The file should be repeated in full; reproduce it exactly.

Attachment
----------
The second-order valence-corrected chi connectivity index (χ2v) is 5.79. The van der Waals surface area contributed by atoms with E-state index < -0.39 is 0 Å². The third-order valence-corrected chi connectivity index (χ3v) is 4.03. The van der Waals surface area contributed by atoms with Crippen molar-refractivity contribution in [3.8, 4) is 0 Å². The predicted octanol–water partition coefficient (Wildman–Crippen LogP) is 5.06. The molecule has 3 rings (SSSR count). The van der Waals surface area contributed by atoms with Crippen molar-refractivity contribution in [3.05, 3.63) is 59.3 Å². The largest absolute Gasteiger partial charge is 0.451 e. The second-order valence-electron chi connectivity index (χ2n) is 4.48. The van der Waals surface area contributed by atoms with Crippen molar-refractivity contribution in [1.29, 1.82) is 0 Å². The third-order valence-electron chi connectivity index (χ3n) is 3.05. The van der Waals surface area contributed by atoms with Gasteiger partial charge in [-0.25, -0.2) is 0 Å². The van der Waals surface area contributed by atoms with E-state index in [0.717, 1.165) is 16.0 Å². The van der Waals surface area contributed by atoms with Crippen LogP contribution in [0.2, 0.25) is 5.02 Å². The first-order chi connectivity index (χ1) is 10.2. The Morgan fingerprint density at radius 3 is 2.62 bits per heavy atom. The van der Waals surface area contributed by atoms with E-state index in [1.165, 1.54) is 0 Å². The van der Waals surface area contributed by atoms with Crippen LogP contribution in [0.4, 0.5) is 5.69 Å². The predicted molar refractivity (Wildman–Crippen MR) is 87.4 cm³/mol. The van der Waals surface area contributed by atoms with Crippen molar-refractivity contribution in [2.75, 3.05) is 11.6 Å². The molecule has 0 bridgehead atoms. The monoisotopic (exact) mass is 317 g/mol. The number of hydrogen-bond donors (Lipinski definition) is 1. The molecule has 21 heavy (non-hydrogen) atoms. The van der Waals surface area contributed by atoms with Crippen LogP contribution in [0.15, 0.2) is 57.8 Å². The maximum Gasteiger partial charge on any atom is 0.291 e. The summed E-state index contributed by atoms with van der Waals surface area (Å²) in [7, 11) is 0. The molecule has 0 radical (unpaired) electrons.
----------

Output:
The second-order valence-corrected chi connectivity index (χ2v) is 5.79. The van der Waals surface area contributed by atoms with E-state index < -0.39 is 0 Å². The third-order valence-corrected chi connectivity index (χ3v) is 4.03. The van der Waals surface area contributed by atoms with Crippen molar-refractivity contribution in [3.8, 4) is 0 Å². The predicted octanol–water partition coefficient (Wildman–Crippen LogP) is 5.06. The molecule has 3 rings (SSSR count). The van der Waals surface area contributed by atoms with Crippen molar-refractivity contribution in [3.05, 3.63) is 59.3 Å². The largest absolute Gasteiger partial charge is 0.451 e. The second-order valence-electron chi connectivity index (χ2n) is 4.48. The van der Waals surface area contributed by atoms with Crippen molar-refractivity contribution in [1.29, 1.82) is 0 Å². The third-order valence-electron chi connectivity index (χ3n) is 3.05. The van der Waals surface area contributed by atoms with Gasteiger partial charge in [-0.25, -0.2) is 0 Å². The van der Waals surface area contributed by atoms with E-state index in [0.717, 1.165) is 16.0 Å². The van der Waals surface area contributed by atoms with Crippen LogP contribution in [0.2, 0.25) is 5.02 Å². The first-order chi connectivity index (χ1) is 10.2. The Morgan fingerprint density at radius 3 is 2.62 bits per heavy atom. The van der Waals surface area contributed by atoms with E-state index in [1.165, 1.54) is 0 Å². The van der Waals surface area contributed by atoms with Crippen LogP contribution in [0.4, 0.5) is 5.69 Å². The predicted molar refractivity (Wildman–Crippen MR) is 87.4 cm³/mol. The van der Waals surface area contributed by atoms with Crippen molar-refractivity contribution in [2.75, 3.05) is 11.6 Å². The molecule has 0 bridgehead atoms. The monoisotopic (exact) mass is 317 g/mol. The number of hydrogen-bond donors (Lipinski definition) is 1. The molecule has 21 heavy (non-hydrogen) atoms. The van der Waals surface area contributed by atoms with Crippen LogP contribution in [0.15, 0.2) is 57.8 Å². The maximum Gasteiger partial charge on any atom is 0.291 e. The summed E-state index contributed by atoms with van der Waals surface area (Å²) in [7, 11) is 0. The molecule has 0 radical (unpaired) electrons.